Should There Be a Recommended Daily Intake of Microbes?

Maria L. Marco, Colin Hill, Robert Hutkins, Joanne Slavin, Daniel J. Tancredi, Daniel Merenstein, Mary Ellen Sanders

Research output: Contribution to journalArticlepeer-review

8 Scopus citations


The collective findings from human microbiome research, randomized controlled trials on specific microbes (i.e., probiotics), and associative studies of fermented dairy consumption provide evidence for the beneficial effects of the regular consumption of safe live microbes. To test the hypothesis that the inclusion of safe, live microbes in the diet supports and improves health, we propose assessment of the types and evidentiary quality of the data available on microbe intake, including the assembly and evaluation of evidence available from dietary databases. Such an analysis would help to identify gaps in the evidence needed to test this hypothesis, which can then be used to formulate and direct initiatives focused on prospective and randomized controlled trials on live microbe consumption. Outcomes will establish whether or not the evidence exists, or can be generated, to support the establishment of dietary recommendations for live microbes.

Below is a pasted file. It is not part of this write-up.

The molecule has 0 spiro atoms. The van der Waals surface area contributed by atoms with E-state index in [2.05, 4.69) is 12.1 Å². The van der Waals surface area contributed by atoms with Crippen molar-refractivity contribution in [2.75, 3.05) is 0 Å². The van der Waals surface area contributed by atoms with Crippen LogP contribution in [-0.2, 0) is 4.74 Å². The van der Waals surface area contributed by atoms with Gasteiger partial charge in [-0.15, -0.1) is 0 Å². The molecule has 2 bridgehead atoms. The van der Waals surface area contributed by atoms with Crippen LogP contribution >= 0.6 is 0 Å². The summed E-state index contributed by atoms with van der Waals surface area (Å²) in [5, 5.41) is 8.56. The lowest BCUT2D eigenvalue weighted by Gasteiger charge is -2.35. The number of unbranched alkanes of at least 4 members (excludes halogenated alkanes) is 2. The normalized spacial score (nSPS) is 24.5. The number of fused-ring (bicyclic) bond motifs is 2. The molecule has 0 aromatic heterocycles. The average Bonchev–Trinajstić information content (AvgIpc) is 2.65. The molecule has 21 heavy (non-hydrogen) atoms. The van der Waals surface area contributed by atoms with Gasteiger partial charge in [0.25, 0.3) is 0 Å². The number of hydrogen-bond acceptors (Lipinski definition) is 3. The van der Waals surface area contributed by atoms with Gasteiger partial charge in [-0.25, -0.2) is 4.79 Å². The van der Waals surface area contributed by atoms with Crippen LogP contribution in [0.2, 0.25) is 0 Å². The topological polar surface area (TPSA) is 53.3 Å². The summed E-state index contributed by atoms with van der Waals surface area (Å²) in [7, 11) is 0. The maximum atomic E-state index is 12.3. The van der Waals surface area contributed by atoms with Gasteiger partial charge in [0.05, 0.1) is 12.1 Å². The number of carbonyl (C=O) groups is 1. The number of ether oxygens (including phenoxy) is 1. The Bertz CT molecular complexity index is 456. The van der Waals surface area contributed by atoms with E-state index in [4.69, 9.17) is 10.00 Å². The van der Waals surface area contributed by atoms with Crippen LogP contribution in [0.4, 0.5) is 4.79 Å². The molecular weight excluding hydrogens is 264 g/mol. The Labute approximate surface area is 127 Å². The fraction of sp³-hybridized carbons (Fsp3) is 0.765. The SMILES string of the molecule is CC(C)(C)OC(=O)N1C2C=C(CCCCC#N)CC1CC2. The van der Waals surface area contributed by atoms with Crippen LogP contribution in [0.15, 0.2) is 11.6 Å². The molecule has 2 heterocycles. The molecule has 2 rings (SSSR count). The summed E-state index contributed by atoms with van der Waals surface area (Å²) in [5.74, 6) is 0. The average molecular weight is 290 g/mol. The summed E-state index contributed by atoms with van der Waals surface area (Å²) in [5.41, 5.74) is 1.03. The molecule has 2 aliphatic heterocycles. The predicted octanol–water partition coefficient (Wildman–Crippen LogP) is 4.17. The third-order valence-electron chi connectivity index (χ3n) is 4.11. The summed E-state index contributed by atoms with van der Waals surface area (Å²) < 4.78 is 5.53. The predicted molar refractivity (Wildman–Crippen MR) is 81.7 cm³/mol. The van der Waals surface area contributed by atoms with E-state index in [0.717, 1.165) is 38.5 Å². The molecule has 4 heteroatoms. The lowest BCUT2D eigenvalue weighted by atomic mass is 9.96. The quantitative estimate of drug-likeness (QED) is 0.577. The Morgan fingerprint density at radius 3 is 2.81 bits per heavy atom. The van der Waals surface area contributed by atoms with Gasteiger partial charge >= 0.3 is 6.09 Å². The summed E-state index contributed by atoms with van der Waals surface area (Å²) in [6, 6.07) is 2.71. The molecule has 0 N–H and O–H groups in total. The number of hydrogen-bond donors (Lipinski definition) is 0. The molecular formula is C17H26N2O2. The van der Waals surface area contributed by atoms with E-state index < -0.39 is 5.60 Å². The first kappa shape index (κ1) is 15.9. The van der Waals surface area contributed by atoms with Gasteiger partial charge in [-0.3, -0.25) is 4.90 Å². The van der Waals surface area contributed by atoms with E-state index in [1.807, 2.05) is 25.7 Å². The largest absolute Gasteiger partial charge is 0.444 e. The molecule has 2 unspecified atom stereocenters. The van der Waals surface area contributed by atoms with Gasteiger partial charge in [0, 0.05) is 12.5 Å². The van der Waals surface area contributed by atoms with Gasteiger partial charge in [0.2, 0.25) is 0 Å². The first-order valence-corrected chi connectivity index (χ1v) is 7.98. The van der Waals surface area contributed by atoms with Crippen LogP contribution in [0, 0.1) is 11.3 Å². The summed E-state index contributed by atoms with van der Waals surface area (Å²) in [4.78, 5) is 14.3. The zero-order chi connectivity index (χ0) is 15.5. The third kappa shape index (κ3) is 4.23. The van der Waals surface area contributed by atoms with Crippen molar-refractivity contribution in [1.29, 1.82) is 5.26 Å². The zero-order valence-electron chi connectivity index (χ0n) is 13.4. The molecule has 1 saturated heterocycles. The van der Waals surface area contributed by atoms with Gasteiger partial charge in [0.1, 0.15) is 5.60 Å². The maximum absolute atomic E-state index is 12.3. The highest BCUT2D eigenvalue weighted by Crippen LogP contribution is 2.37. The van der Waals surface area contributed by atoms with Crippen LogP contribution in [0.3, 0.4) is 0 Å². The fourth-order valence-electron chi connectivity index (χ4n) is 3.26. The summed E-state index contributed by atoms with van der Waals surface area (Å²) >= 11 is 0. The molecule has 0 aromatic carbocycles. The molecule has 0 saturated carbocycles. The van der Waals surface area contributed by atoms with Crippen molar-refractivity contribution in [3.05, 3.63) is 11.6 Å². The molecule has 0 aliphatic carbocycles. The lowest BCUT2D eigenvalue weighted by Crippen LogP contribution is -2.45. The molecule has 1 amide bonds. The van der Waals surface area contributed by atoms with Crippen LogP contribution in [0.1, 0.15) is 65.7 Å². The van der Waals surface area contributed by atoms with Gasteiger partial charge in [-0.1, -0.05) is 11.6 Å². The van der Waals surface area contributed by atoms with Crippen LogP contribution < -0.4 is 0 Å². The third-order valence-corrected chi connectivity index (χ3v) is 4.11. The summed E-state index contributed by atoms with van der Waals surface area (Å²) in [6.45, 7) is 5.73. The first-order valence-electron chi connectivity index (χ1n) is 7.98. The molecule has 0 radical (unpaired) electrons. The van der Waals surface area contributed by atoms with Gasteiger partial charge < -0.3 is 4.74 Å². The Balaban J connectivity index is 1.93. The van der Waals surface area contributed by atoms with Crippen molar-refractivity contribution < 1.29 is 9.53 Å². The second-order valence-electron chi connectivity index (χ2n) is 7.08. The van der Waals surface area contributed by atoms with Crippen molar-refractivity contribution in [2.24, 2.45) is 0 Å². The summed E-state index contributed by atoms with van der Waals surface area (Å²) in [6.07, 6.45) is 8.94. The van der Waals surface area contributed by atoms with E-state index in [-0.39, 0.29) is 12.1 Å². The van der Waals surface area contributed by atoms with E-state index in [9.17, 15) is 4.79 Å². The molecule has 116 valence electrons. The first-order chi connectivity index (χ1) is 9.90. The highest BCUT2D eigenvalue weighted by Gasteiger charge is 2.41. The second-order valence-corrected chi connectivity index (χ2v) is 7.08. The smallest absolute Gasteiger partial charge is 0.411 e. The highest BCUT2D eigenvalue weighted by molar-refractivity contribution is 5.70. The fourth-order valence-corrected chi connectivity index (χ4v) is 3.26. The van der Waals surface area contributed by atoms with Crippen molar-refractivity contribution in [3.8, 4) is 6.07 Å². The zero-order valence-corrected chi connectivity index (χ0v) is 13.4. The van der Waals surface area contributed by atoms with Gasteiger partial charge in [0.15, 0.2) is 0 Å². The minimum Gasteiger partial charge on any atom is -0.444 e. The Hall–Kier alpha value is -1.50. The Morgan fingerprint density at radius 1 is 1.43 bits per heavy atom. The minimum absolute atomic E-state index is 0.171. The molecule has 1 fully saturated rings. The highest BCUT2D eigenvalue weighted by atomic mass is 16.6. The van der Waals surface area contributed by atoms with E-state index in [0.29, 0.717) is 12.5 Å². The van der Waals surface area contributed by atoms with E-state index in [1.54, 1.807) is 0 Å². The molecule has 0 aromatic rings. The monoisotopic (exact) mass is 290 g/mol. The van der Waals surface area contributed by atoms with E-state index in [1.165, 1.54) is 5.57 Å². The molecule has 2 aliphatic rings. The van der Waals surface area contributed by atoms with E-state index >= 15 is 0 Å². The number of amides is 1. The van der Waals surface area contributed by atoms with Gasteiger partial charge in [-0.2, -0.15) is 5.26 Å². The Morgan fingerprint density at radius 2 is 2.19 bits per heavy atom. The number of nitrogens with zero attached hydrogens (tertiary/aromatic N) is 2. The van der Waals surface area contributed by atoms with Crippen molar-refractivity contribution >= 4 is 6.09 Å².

Original languageEnglish (US)
Pages (from-to)3061-3067
Number of pages7
JournalJournal of Nutrition
Issue number12
StatePublished - Dec 1 2020

Bibliographical note

Publisher Copyright:
© 2020 The Author(s) 2020. Published by Oxford University Press on behalf of the American Society for Nutrition.


  • International Scientific Association for Probiotics and Prebiotics
  • bioactive
  • dietary guidelines
  • fermented food
  • gut microbiome
  • live dietary microbes
  • probiotics

PubMed: MeSH publication types

  • Journal Article


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